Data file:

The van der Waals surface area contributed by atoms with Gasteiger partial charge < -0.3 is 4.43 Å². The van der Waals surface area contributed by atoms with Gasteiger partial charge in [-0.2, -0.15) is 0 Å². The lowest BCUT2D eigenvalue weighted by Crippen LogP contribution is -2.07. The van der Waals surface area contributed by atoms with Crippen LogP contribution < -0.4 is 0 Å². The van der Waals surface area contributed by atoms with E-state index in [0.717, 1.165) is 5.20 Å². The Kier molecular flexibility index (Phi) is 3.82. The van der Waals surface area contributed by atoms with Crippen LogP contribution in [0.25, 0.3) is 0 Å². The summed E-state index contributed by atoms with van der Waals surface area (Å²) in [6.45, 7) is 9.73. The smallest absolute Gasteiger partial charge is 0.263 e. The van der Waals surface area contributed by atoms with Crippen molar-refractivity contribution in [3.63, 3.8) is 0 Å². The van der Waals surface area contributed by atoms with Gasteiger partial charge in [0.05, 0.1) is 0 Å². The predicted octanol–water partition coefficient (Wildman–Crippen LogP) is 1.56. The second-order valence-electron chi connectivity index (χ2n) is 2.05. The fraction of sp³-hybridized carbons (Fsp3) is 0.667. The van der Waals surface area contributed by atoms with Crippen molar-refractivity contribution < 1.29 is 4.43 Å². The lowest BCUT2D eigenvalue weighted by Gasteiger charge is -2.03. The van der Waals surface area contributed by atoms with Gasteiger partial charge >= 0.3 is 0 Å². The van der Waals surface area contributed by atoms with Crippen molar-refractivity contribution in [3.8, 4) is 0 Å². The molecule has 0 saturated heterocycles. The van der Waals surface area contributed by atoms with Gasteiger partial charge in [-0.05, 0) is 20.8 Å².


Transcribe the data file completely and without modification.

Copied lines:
The van der Waals surface area contributed by atoms with Gasteiger partial charge < -0.3 is 4.43 Å². The van der Waals surface area contributed by atoms with Gasteiger partial charge in [-0.2, -0.15) is 0 Å². The lowest BCUT2D eigenvalue weighted by Crippen LogP contribution is -2.07. The van der Waals surface area contributed by atoms with Crippen LogP contribution < -0.4 is 0 Å². The van der Waals surface area contributed by atoms with E-state index in [0.717, 1.165) is 5.20 Å². The Kier molecular flexibility index (Phi) is 3.82. The van der Waals surface area contributed by atoms with Crippen LogP contribution in [0.25, 0.3) is 0 Å². The summed E-state index contributed by atoms with van der Waals surface area (Å²) in [6.45, 7) is 9.73. The smallest absolute Gasteiger partial charge is 0.263 e. The van der Waals surface area contributed by atoms with Crippen molar-refractivity contribution in [3.63, 3.8) is 0 Å². The van der Waals surface area contributed by atoms with Gasteiger partial charge in [0.05, 0.1) is 0 Å². The predicted octanol–water partition coefficient (Wildman–Crippen LogP) is 1.56. The second-order valence-electron chi connectivity index (χ2n) is 2.05. The fraction of sp³-hybridized carbons (Fsp3) is 0.667. The van der Waals surface area contributed by atoms with Crippen molar-refractivity contribution < 1.29 is 4.43 Å². The lowest BCUT2D eigenvalue weighted by Gasteiger charge is -2.03. The van der Waals surface area contributed by atoms with Gasteiger partial charge >= 0.3 is 0 Å². The van der Waals surface area contributed by atoms with Crippen molar-refractivity contribution in [3.8, 4) is 0 Å². The molecule has 0 saturated heterocycles. The van der Waals surface area contributed by atoms with Gasteiger partial charge in [-0.05, 0) is 20.8 Å².